Thursday, December 27, 2007

The Assassination of Former Prime Minister Benazir Bhutto: A Terrible Day for Pakistan and for Islam

By Ibrahim Abdil-Mu'id Ramey
MAS Freedom Civil and Human Rights Director

WASHINGTON, D.C. (MASNET) Dec. 27, 2007 - I am struggling to find words to express my grief and outrage after hearing the news of the murder of former Prime Minister Benazir Bhutto earlier today in Pakistan.

Regardless of one's political sentiments, or support for any of the factions struggling for political supremacy in that nation, the killing of Mrs. Bhutto is a tragic blow to democratic rule in Pakistan.

And, make no mistake about it, while the identities of the culprits are not known at this time, one thing is a virtual certainty: they are Muslims.

Sadly, the phenomenon of Muslims killing other Muslims is not shocking news for a world drenched in sensational, mass violence; and the people of Pakistan are certainly no strangers to political intrigue or fratricide. But with Pakistan - the world's second most populous majority-Muslim nation - at the crossroads of political change, and with the promise of that change being electoral, and nonviolent - the consequences of this killing are both profound and immense.

Benazir Bhutto, to be sure, had both staunch supporters and vehement enemies, among them being Muslims who categorically rejected the idea of a woman possibly, once again, becoming the leader of their nation.

There were also numerous Pakistanis, of all ideological persuasions, who viewed Bhutto's previous terms of leadership with deep disfavor.

But the idea of political assassination as a legitimate expression of dissent is un-categorically haram.

For those of us who claim al-Islam as our way of life and call ourselves Muslim, murder is unlawful, and an abomination in the eyes of our Creator.

Now is not the time to deconstruct and interrogate the legacy of Benazir Bhutto's past terms as a Prime Minister of Pakistan. Nor should we speculate on who is responsible for her murder, or for the deaths of scores of her supporters in the suicide bombing and shooting that claimed her life.

We must recognize that the violent authoritarian and repressive government of Pakistan has created a climate of hostility and hatred that made the murder of Mrs. Bhutto not only likely, but perhaps inevitable.

The unconditional U.S. political support for the Musharraf dictatorship, coupled with massive American economic and military support, added fuel to the fire of extremism that ultimately claimed her life.

And now, as we offer our condolences to the family of Benazir Bhutto and the people of Pakistan, we must pray for an end to the cancer of violence that has affected our Ummah, as we diligently work for the restoration of peace and democratic values that are vital to our collective survival.

Benazir Bhutto Killed in Attack
Pakistani former Prime Minister Benazir Bhutto has been assassinated in a suicide attack.

Friday, December 14, 2007

Who Is To Blame for Our Messed Up and Violent World?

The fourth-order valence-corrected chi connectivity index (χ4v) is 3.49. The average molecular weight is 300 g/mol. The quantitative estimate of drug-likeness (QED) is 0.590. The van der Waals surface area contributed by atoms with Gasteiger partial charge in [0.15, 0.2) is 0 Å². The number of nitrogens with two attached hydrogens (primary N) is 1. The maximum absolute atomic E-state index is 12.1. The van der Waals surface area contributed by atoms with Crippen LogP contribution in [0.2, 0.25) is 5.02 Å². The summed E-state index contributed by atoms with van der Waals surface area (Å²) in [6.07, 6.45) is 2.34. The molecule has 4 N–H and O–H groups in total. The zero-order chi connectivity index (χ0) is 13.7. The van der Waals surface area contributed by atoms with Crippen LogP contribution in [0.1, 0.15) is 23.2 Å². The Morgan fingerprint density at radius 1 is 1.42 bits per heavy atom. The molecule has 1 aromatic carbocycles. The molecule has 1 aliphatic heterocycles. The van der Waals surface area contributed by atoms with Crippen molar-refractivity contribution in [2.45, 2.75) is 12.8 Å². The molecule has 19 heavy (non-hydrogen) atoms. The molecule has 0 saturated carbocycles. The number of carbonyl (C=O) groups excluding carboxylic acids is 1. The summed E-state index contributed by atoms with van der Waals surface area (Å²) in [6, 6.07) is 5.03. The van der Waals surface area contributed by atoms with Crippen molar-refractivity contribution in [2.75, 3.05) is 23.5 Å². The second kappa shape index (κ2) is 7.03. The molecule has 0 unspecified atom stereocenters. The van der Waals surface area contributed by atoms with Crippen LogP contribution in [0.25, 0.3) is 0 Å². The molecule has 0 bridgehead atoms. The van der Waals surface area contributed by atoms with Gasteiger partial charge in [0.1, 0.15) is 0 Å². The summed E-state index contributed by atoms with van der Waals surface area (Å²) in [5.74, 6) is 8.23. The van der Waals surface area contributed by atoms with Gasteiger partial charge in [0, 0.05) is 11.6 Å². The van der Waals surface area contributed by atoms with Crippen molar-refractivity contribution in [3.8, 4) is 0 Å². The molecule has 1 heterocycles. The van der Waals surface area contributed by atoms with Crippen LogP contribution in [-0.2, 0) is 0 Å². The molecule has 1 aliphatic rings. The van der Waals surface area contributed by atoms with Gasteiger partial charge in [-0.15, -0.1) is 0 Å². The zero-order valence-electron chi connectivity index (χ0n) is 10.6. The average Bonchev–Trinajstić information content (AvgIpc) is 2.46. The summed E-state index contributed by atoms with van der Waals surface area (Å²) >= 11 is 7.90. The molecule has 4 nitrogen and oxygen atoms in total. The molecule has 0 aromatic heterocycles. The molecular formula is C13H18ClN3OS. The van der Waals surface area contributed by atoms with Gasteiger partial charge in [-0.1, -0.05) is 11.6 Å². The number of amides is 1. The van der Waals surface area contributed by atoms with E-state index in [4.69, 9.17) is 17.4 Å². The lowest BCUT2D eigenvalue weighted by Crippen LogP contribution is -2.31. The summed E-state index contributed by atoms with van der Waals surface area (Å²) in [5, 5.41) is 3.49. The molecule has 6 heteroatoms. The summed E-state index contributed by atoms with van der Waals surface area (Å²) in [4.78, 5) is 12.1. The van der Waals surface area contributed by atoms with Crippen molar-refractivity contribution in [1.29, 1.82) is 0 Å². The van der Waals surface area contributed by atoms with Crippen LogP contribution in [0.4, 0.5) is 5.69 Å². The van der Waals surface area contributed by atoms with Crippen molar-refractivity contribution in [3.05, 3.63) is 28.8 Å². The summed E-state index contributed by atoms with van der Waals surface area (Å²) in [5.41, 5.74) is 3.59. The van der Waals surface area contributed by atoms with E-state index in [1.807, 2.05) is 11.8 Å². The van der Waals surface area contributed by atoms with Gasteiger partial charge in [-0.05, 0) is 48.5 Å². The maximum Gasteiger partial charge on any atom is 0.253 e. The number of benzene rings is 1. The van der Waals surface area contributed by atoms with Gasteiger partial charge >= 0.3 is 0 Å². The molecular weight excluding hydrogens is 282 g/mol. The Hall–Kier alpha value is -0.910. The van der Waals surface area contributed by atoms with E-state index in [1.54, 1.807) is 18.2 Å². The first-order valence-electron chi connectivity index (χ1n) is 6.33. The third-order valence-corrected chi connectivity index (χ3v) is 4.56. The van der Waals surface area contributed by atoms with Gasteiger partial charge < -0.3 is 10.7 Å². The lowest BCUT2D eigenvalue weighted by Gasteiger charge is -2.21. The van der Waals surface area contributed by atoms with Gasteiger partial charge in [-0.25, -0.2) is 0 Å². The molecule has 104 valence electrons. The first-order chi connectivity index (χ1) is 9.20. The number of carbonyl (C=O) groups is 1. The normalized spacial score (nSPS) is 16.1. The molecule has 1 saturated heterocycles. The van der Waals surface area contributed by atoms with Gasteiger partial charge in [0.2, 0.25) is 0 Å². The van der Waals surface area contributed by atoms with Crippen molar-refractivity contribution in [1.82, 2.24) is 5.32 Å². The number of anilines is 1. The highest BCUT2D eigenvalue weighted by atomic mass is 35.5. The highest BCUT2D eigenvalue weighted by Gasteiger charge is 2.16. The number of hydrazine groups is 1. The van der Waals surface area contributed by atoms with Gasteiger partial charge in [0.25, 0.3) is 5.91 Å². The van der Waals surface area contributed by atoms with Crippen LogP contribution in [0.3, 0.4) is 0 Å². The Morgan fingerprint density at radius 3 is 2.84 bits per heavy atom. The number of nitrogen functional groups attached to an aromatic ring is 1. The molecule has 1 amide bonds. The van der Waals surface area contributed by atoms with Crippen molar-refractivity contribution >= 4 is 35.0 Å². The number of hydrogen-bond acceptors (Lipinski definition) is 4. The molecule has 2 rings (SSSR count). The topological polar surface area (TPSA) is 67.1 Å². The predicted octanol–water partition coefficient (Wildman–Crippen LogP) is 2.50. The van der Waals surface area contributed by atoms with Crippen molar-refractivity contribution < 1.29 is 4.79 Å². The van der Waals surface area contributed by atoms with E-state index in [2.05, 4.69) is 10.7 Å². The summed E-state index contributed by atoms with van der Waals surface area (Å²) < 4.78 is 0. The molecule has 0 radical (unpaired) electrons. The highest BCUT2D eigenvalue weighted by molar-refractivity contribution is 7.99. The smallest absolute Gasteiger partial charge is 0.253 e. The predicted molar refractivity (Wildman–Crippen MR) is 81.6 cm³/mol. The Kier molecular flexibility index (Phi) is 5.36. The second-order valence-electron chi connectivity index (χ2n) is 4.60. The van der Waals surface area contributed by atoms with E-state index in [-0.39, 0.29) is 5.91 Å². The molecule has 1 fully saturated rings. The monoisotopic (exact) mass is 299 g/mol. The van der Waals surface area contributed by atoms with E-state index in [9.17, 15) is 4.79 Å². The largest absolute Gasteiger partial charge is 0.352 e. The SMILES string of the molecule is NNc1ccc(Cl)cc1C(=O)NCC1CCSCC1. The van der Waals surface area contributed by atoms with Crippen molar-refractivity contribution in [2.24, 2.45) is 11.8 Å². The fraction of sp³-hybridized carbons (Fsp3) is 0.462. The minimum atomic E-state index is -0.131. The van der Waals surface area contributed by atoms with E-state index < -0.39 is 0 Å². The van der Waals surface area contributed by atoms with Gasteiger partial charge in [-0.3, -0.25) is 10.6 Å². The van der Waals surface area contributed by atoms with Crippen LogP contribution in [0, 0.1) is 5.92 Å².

By Ibrahim M. Abdil-Mu'id Ramey

For some time now, I've taken the position that we, as Muslims, must take collective responsibility for the actions of those who profess Islam. In my humble opinion, this is what our beloved Qur'an instructs us to do when we are told to be "witnesses for justice, even when we are witnesses against ourselves".

But some misguided people believe that this internal self-examination is tantamount to admitting that either (1) all Muslims are unjust, or (2) that Muslims are apologists for injustice, or (3) that Islam, itself, is the locus of evil in the modern world.

None of these things are true.

In response to one a recent blog critic otherwise known as 'Pundita', who slammed my essay on the "Teddy Bear" incident in Sudan, accusing me of not knowing "whay year we'in today" - I have written the following response.

For the record, I do, indeed, know what year it is, and what you mischaracterize as the "self-pity" of the title of my essay was actually meant to convey that Muslims should not "bear" the identification of involvement with injustice, which certainly characterized the actions of the Sudanese government in this issue.

Muslims do, indeed, need to collectively uphold human rights and democracy; as do the Chinese government, the ZANU-PF party of Robert Mugabe, Hindu fundamentalists, North Korean Stalinists, Burmese militarists, Russian nationalists, Christian fundamentalists (and their Israeli allies who have institutionalized the occupation and theft of Palestinian land), and many, many others.

This indictment doesn't even begin to examine the ongoing structural and environmental violence of an out-of-control system of consumption that drives the global poor into more poverty and desperation (Ghandi, I believe, taught us that poverty is the most extreme form of violence).

The world is full of injustice. Blood is on many, many hands.

Muslims are certainly guilty of our share of it, and we are certainly collectively responsible for overturning injustice and establishing a universal respect for human rights and individual dignity.

But not all of the unjust villains are Muslims, and I would suggest that you, yourself, look at what year it is, and how many other parties in our violent and divided world are complicit in the abominations and oppressions that you singularly heap on Muslims and "Islamists".